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1402. With verbs signifying to surpass, be inferior to, the genitive denotes that with which anything is compared.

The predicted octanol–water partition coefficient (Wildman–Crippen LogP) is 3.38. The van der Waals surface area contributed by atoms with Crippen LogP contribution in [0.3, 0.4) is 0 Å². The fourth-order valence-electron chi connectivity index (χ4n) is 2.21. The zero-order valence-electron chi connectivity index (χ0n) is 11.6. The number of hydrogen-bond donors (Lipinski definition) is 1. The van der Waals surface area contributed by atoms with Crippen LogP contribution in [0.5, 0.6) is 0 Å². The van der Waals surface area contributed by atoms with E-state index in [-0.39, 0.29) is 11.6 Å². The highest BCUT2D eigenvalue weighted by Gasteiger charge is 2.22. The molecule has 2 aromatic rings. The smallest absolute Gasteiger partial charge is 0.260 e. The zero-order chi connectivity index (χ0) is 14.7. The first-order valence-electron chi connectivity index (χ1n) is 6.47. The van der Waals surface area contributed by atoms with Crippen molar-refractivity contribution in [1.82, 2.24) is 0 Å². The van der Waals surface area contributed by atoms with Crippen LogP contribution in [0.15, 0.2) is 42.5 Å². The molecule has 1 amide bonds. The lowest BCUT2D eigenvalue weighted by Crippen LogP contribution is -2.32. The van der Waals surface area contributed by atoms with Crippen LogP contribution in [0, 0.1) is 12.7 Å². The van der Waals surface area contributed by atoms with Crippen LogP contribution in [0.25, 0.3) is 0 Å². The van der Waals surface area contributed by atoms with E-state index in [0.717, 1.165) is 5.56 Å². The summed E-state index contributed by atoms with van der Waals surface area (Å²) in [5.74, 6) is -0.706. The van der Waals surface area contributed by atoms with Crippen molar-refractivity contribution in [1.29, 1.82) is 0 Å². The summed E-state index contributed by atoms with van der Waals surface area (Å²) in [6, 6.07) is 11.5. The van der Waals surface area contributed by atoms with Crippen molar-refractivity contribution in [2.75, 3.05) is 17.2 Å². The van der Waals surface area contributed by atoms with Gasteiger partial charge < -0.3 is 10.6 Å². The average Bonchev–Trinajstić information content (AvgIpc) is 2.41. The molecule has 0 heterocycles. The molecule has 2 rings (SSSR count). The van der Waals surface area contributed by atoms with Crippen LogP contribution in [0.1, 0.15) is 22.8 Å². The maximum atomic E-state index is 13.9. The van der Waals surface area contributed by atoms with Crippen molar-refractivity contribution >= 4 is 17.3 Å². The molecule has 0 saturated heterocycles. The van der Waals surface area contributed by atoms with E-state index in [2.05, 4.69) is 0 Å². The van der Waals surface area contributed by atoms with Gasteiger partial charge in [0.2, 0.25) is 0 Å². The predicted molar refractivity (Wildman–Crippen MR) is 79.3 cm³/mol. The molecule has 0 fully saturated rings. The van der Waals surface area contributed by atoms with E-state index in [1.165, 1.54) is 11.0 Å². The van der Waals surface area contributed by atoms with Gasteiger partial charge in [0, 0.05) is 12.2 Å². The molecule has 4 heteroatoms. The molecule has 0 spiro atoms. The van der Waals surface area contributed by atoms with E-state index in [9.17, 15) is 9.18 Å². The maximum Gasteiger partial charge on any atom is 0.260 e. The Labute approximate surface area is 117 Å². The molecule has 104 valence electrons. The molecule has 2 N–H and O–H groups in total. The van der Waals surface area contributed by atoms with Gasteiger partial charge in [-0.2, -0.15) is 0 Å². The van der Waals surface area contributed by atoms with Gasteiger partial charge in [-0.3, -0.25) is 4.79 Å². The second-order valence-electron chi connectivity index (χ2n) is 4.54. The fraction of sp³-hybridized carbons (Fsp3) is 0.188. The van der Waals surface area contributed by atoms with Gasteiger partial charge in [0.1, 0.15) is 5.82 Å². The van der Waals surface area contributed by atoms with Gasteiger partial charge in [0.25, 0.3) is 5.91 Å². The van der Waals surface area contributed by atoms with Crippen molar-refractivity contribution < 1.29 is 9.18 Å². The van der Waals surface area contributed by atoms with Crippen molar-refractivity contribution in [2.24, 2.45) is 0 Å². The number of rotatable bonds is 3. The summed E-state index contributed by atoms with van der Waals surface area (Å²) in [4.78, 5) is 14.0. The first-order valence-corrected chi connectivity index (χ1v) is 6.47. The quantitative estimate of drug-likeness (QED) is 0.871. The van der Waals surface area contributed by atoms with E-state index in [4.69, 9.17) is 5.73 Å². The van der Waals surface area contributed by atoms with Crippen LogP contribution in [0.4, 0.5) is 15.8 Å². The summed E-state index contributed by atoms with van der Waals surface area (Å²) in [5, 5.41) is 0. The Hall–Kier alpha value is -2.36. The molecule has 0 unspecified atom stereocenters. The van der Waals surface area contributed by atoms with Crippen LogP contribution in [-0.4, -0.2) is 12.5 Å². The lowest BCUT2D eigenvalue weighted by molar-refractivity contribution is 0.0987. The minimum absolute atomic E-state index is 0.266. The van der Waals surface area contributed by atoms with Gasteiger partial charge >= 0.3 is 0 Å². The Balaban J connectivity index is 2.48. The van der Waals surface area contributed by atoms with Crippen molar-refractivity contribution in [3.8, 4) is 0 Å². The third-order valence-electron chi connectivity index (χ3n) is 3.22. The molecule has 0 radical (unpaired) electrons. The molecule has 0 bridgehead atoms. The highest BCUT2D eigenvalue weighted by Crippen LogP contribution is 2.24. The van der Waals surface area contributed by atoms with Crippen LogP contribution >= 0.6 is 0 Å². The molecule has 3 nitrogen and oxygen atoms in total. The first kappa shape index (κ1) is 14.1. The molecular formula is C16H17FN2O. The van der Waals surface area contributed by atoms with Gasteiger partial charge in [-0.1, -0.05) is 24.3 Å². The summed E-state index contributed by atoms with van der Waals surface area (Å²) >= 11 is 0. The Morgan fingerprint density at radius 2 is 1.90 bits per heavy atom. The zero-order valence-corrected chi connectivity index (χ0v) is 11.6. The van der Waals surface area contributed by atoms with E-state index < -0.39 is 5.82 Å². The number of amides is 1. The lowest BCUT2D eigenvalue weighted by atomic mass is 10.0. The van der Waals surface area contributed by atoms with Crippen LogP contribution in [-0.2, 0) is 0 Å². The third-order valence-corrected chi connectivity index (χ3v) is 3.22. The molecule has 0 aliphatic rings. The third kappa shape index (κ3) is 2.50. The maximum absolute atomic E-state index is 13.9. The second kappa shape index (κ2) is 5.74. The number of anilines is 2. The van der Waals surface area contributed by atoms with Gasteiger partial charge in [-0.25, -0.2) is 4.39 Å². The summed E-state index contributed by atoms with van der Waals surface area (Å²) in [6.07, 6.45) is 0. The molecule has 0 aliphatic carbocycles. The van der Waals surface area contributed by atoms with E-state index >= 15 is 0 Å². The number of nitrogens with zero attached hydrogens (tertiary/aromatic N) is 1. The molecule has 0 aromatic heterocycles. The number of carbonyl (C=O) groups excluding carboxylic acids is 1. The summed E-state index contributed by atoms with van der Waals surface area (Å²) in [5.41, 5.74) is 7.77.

““τι_μαῖς τούτων ἐπλεονεκτεῖτεyou had the advantage over them in honoursX. A. 3.1.37, ““ἡττῶντο τοῦ ὕδατοςthey were overpowered by the waterX. H. 5.2.5, ““ὑστερεῖν τῶν ἔργωνto be too late for operationsD. 4.38, ““ἡμῶν λειφθέντεςinferior to usX. A. 7.7.31. So with πρεσβεύειν hold the first place, ἀριστεύειν be best (poet.), μειοῦσθαι fall short of, μειονεκτεῖν be worse off, ἐλαττοῦσθαι be at a disadvantage. νικᾶσθαί τινος is chiefly poetic. ἡττᾶσθαι often takes ὑπό. Akin to this genitive is that with verbs of ruling (1370), which are often derived from a substantive signifying ruler.

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